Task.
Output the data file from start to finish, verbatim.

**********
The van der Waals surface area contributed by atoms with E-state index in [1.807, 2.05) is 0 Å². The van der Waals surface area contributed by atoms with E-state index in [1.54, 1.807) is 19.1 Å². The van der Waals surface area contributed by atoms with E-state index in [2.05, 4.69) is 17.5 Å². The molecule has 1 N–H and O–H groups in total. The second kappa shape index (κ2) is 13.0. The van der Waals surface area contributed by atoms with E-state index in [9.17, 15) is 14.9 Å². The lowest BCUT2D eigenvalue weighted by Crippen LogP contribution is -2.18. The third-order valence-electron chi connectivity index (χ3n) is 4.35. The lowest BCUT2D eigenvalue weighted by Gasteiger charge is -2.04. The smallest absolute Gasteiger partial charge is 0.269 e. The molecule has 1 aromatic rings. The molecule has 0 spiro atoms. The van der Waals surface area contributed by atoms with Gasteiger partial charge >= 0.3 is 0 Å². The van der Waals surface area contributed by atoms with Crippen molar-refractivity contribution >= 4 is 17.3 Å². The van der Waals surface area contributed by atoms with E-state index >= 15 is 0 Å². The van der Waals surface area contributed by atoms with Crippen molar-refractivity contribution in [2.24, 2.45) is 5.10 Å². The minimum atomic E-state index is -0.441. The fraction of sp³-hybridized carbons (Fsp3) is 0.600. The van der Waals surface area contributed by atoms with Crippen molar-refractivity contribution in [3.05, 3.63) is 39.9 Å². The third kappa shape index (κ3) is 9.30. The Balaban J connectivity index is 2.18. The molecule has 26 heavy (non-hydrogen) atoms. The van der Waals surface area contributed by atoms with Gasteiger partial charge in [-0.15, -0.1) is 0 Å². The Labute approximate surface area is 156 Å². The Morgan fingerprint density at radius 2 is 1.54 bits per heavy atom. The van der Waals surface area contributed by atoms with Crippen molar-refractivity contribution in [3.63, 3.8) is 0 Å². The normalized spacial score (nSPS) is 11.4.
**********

The van der Waals surface area contributed by atoms with E-state index in [1.807, 2.05) is 0 Å². The van der Waals surface area contributed by atoms with E-state index in [1.54, 1.807) is 19.1 Å². The van der Waals surface area contributed by atoms with E-state index in [2.05, 4.69) is 17.5 Å². The molecule has 1 N–H and O–H groups in total. The second kappa shape index (κ2) is 13.0. The van der Waals surface area contributed by atoms with E-state index in [9.17, 15) is 14.9 Å². The lowest BCUT2D eigenvalue weighted by Crippen LogP contribution is -2.18. The third-order valence-electron chi connectivity index (χ3n) is 4.35. The lowest BCUT2D eigenvalue weighted by Gasteiger charge is -2.04. The smallest absolute Gasteiger partial charge is 0.269 e. The molecule has 1 aromatic rings. The molecule has 0 spiro atoms. The van der Waals surface area contributed by atoms with Gasteiger partial charge >= 0.3 is 0 Å². The van der Waals surface area contributed by atoms with Crippen molar-refractivity contribution >= 4 is 17.3 Å². The van der Waals surface area contributed by atoms with E-state index >= 15 is 0 Å². The van der Waals surface area contributed by atoms with Crippen molar-refractivity contribution in [2.24, 2.45) is 5.10 Å². The minimum atomic E-state index is -0.441. The fraction of sp³-hybridized carbons (Fsp3) is 0.600. The van der Waals surface area contributed by atoms with Crippen molar-refractivity contribution in [3.05, 3.63) is 39.9 Å². The third kappa shape index (κ3) is 9.30. The Balaban J connectivity index is 2.18. The molecule has 26 heavy (non-hydrogen) atoms. The van der Waals surface area contributed by atoms with Gasteiger partial charge in [-0.15, -0.1) is 0 Å². The Labute approximate surface area is 156 Å². The Morgan fingerprint density at radius 2 is 1.54 bits per heavy atom. The van der Waals surface area contributed by atoms with Crippen molar-refractivity contribution in [3.63, 3.8) is 0 Å². The normalized spacial score (nSPS) is 11.4.